Finally, the team profiled endometrial organoids derived from three healthy women. Small groups of cells from uterus biopsies can be made to grow into three-dimensional structures that resemble the womb lining. These organoids respond to female hormones and other molecular signals, mirroring the structure and function of the endometrium, the researchers found.
Next, Turco plans to use this knowledge to build models of the human womb that could provide valuable insights into health and disease. She explains that uterine organoids obtained using current protocols contain a mixture of cell populations. Her team is now trying to derive uterine organoids that contain only one type of cells, as this would help to understand some reproductive conditions.
“In some cases, it’s unclear why women are unable to get pregnant or if they do, why they may develop complications of pregnancy,” Turco says. She notes that knowing the type of molecular signals that drive the formation of specific cell types will help researchers to develop better protocols for generating organoids. “That way, we could have more assays to probe how the endometrium of women with different disorders behave.” Such organoids could also be used for testing potential treatment approaches, she says.
The uterus is part of the female reproductive system, and its inner lining is called the endometrium. In women of reproductive age, the endometrium goes through a process of remodeling, shedding, and regeneration that lasts about a month. If no fertilized egg attaches to the uterine wall, decreasing levels of the female hormones estrogen and progesterone result in menstruation, during which the endometrium is shed out of the body through the vagina. In the proliferative phase, estrogen causes the endometrium to thicken, and long tubular glands span from the surface, or luminal epithelium, to the inner tissue. Following ovulation, progesterone induces the secretory phase, during which the endometrial glands produce secretions that play important roles in pregnancy. Image credit: Konstantina Nikolakopoulou.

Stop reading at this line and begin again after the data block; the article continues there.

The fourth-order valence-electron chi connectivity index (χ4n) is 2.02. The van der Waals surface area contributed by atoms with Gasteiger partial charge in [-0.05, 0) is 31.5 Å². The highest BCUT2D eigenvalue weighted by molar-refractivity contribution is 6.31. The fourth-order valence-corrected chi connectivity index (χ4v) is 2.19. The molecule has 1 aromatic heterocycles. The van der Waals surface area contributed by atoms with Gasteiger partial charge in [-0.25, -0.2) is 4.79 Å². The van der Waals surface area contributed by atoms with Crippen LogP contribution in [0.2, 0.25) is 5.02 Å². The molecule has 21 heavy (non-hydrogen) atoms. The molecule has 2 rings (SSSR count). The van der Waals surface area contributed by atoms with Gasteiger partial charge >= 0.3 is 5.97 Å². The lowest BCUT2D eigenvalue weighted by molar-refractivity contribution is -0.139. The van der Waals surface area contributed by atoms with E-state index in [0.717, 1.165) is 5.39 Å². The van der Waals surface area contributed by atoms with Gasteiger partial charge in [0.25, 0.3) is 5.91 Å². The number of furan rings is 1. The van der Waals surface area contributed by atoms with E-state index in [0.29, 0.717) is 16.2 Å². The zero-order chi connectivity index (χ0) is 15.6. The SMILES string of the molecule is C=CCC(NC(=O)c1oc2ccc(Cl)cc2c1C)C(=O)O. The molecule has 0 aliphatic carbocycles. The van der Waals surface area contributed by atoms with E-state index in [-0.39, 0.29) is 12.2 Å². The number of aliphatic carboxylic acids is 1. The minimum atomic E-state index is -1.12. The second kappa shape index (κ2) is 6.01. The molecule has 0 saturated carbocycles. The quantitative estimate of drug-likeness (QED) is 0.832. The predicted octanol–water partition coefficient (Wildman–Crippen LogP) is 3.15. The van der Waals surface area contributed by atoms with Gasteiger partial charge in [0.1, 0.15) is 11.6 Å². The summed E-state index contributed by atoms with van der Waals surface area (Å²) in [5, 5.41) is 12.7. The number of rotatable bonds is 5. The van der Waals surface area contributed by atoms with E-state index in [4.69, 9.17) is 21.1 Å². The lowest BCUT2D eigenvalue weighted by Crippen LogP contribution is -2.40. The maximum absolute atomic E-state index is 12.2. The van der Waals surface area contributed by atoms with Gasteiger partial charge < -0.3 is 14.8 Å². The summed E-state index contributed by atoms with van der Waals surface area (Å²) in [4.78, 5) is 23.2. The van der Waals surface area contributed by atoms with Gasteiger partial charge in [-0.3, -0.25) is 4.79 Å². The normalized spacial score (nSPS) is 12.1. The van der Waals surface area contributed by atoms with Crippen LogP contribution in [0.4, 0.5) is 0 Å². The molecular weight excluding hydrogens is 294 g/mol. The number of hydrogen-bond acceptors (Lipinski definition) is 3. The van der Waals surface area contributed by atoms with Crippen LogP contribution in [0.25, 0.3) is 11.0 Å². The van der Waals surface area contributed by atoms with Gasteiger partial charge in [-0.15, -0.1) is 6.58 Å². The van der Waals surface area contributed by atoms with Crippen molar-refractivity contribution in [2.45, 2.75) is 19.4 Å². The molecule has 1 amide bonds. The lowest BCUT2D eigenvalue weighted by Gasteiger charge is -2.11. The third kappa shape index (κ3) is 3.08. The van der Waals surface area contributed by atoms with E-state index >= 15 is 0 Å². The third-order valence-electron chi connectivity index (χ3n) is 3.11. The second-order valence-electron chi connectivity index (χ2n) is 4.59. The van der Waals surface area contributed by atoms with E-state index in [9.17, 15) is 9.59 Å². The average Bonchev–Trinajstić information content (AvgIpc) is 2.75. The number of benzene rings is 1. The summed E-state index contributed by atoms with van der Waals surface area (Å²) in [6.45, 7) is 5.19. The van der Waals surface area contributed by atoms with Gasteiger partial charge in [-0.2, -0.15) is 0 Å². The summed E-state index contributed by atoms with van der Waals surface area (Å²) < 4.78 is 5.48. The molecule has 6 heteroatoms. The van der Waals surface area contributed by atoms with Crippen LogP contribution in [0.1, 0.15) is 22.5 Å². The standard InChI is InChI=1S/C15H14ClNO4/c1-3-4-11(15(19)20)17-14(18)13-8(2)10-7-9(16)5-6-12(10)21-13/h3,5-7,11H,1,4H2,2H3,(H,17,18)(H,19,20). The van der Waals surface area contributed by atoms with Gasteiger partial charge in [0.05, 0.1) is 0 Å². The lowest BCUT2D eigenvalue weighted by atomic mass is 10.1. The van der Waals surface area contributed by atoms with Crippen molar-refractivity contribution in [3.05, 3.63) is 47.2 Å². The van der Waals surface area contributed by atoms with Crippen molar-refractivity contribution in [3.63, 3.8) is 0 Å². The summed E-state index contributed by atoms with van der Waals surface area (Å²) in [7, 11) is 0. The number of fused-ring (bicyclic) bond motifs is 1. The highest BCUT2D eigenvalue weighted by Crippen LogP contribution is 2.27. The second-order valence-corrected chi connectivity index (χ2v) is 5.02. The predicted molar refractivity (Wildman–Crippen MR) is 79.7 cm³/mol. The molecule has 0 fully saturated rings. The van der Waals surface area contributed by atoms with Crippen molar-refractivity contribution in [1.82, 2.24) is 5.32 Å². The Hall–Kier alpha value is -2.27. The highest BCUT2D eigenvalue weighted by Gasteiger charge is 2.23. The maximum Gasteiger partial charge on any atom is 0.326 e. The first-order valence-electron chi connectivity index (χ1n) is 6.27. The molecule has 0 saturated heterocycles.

Luz Garcia-Alonso*, Louis-François Handfield*, Kenny Roberts*, Konstantina Nikolakopoulou*, Ridma C. Fernando, Lucy Gardner, Benjamin Woodhams, Anna Arutyunyan, Krzysztof Polanski, Regina Hoo, Carmen Sancho-Serra, Tong Li, Kwasi Kwakwa, Elizabeth Tuck, Valentina Lorenzi, Hassan Massalha, Martin Prete, Vitalii Kleshchevnikov, Aleksandra Tarkowska, Tarryn Porter, Cecilia Icoresi Mazzeo, Stijn van Dongen, Monika Dabrowska, Vasyl Vaskivskyi, Krishnaa T. Mahbubani, Jong-eun Park, Mercedes Jimenez-Linan, Lia Campos, Vladimir Yu. Kiselev, Cecilia Lindskog, Paul Ayuk, Elena Prigmore, Michael R Stratton, Kourosh Saeb-Parsy, Ashley Moffett, Luiza Moore, Omer A. Bayraktar†, Sarah A. Teichmann†, Margherita Y. Turco†, Roser Vento-Tormo† Mapping the temporal and spatial dynamics 1 of the human endometrium in vivo and in vitro Nature Genetics (2021). Advance online publication.
† co-senior authors
The Uterine Cell Atlas is part of the Human Cell Atlas initiative, a collaborative project to map all cell types in the human body.
About the co-first author
Konstantina Nikolakopoulou hails from Volos, on the east coast of Greece. She got a Bachelor’s in biochemistry and biotechnology from the University of Thessaly, Greece, and a Master’s in molecular mechanisms of disease from Radboud University, the Netherlands. In 2018, she joined the Turco lab (previously based in Cambridge, UK) as a Master's student, and then stayed on to work as a research assistant until she started her PhD in October 2020. She recently joined the FMI to continue her PhD with the Turco group. Konstantina likes swing dancing, traveling and hunting for cute cafés with friends. Last year, she tutored pupils in schools impacted by the COVID pandemic.